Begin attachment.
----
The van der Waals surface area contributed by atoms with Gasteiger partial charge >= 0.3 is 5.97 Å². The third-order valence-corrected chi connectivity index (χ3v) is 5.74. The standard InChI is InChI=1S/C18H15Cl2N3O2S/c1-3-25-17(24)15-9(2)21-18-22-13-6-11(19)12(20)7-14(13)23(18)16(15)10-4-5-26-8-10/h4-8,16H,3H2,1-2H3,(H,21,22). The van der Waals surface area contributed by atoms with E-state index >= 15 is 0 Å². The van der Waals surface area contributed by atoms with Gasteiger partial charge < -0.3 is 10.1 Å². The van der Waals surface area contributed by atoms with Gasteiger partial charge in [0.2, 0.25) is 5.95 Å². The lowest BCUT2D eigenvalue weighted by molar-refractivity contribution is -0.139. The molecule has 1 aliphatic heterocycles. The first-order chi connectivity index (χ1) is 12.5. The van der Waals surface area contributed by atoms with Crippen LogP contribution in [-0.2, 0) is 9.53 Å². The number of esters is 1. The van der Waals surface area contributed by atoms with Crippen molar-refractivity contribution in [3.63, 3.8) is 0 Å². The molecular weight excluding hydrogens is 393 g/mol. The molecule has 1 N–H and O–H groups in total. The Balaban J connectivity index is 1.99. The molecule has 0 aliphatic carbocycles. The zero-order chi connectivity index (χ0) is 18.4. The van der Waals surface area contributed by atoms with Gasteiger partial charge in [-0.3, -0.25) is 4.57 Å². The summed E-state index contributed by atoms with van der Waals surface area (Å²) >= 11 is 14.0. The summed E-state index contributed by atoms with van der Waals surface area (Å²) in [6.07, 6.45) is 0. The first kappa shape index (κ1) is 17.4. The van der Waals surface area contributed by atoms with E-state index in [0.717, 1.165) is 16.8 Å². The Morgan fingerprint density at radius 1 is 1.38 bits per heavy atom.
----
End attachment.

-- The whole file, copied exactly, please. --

The van der Waals surface area contributed by atoms with Gasteiger partial charge >= 0.3 is 5.97 Å². The third-order valence-corrected chi connectivity index (χ3v) is 5.74. The standard InChI is InChI=1S/C18H15Cl2N3O2S/c1-3-25-17(24)15-9(2)21-18-22-13-6-11(19)12(20)7-14(13)23(18)16(15)10-4-5-26-8-10/h4-8,16H,3H2,1-2H3,(H,21,22). The van der Waals surface area contributed by atoms with E-state index >= 15 is 0 Å². The van der Waals surface area contributed by atoms with Gasteiger partial charge < -0.3 is 10.1 Å². The van der Waals surface area contributed by atoms with Gasteiger partial charge in [0.2, 0.25) is 5.95 Å². The lowest BCUT2D eigenvalue weighted by molar-refractivity contribution is -0.139. The molecule has 1 aliphatic heterocycles. The first-order chi connectivity index (χ1) is 12.5. The van der Waals surface area contributed by atoms with Crippen LogP contribution in [-0.2, 0) is 9.53 Å². The number of esters is 1. The van der Waals surface area contributed by atoms with Crippen molar-refractivity contribution in [3.63, 3.8) is 0 Å². The molecular weight excluding hydrogens is 393 g/mol. The molecule has 1 N–H and O–H groups in total. The Balaban J connectivity index is 1.99. The molecule has 0 aliphatic carbocycles. The zero-order chi connectivity index (χ0) is 18.4. The van der Waals surface area contributed by atoms with Gasteiger partial charge in [-0.3, -0.25) is 4.57 Å². The summed E-state index contributed by atoms with van der Waals surface area (Å²) >= 11 is 14.0. The summed E-state index contributed by atoms with van der Waals surface area (Å²) in [6.07, 6.45) is 0. The first kappa shape index (κ1) is 17.4. The van der Waals surface area contributed by atoms with E-state index in [0.717, 1.165) is 16.8 Å². The Morgan fingerprint density at radius 1 is 1.38 bits per heavy atom.